In other words the FBI wants to be able to hack into a computer when its exact location is shrouded by anonymity software. Once they compromise the targeted machine it’s pretty straightforward to install a software implant (i.e. malware) and exfiltrate whatever user data they want, including encryption passwords.

If encryption is really the impediment that director Comey makes it out to be, then why is the FBI so keen to amend the rules in a manner which implies that they can sidestep it? In the parlance of poker this is a “tell.”

As a developer who has built malicious software designed to undermine security tools I can attest that there is a whole burgeoning industry which prays on naïve illusions of security. Companies like Hacking Team have found a lucrative niche offering products to the highest bidder that compromise security and… a drumroll please… defeat encryption.

There’s a moral to this story. Cryptome’s John Young prudently observes:

Protections of promises of encryption, proxy use, Tor-like anonymity and ‘military-grade’ comsec technology are magic acts — ELINT, SIGINT and COMINT always prevail over comsec. The most widely trusted and promoted systems are the most likely to be penetrated, exploited, spied upon, successfully attacked, covertly compromised with faults hidden by promoters, operators, competitors, compromisers and attackers all of whom warn against the others while mutually benefiting from continuous alarms about security and privacy.

When someone promises you turnkey anonymity and failsafe protection from spies, make like that guy on The Walking Dead and reach for your crossbow. Mass surveillance is a vivid expression of raw power and control. Hence what ails society is fundamentally a political problem, with economic and technical facets, such that safeguarding civil liberties on the Internet will take a lot more than just the right app.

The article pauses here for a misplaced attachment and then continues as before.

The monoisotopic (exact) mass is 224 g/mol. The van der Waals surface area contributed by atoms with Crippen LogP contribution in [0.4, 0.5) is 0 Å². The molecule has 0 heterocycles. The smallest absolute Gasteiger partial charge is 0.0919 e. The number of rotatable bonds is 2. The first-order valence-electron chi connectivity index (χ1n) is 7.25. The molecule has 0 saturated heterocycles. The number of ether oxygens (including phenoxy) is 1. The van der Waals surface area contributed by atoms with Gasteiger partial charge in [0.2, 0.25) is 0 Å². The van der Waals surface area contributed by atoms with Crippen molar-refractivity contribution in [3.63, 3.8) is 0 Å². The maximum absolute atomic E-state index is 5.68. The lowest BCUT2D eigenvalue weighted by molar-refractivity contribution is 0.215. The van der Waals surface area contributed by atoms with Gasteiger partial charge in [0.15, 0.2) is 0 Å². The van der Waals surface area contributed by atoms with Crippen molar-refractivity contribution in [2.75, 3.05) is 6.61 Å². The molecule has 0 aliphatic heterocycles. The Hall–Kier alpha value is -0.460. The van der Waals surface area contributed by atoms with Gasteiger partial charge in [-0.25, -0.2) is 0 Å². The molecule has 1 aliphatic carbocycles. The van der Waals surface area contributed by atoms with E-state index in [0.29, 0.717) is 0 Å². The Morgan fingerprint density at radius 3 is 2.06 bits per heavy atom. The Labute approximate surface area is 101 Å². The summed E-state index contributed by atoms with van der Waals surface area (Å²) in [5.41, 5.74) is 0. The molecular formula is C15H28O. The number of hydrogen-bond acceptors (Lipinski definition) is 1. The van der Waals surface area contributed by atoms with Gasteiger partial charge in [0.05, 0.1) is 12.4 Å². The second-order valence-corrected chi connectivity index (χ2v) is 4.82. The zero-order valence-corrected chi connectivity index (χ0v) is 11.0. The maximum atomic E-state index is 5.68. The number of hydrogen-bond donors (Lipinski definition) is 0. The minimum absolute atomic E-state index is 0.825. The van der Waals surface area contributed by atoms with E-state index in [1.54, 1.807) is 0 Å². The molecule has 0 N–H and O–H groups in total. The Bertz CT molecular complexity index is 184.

Read full article here.

The Great Firewall of China and how it blocks Tor traffic

Diagram showing how GFW filters/censors tor traffic
China’s firewall is now able to dynamically recognise Tor usage and block the respective relays and bridges. The diagram above illustrates how this works: 1) the firewall searches for a bunch of bytes which identify a network connection as Tor. If these bytes are found, 2) the firewall initiates a scan of the host which is believed to be a bridge. In particular, 3) the scan is run by seemingly arbitrary Chinese computers which connect to the bridge and try to “speak Tor” to it. If this succeeds, the bridge is blocked.

(via phw’s blog on Tor Project)

Over the last years, we learned a lot about how the Great Firewall of China is blocking Tor. Some questions remained unanswered, however. Roya, Mueen, Jed, and I just published a project which seeks to answer some of these open questions. Being curious as we are, we tried to find answers to the following questions:

  • Is the filtering decentralised (i.e., happening in provinces) or centralised (i.e., happening in Internet exchange points (IXP))?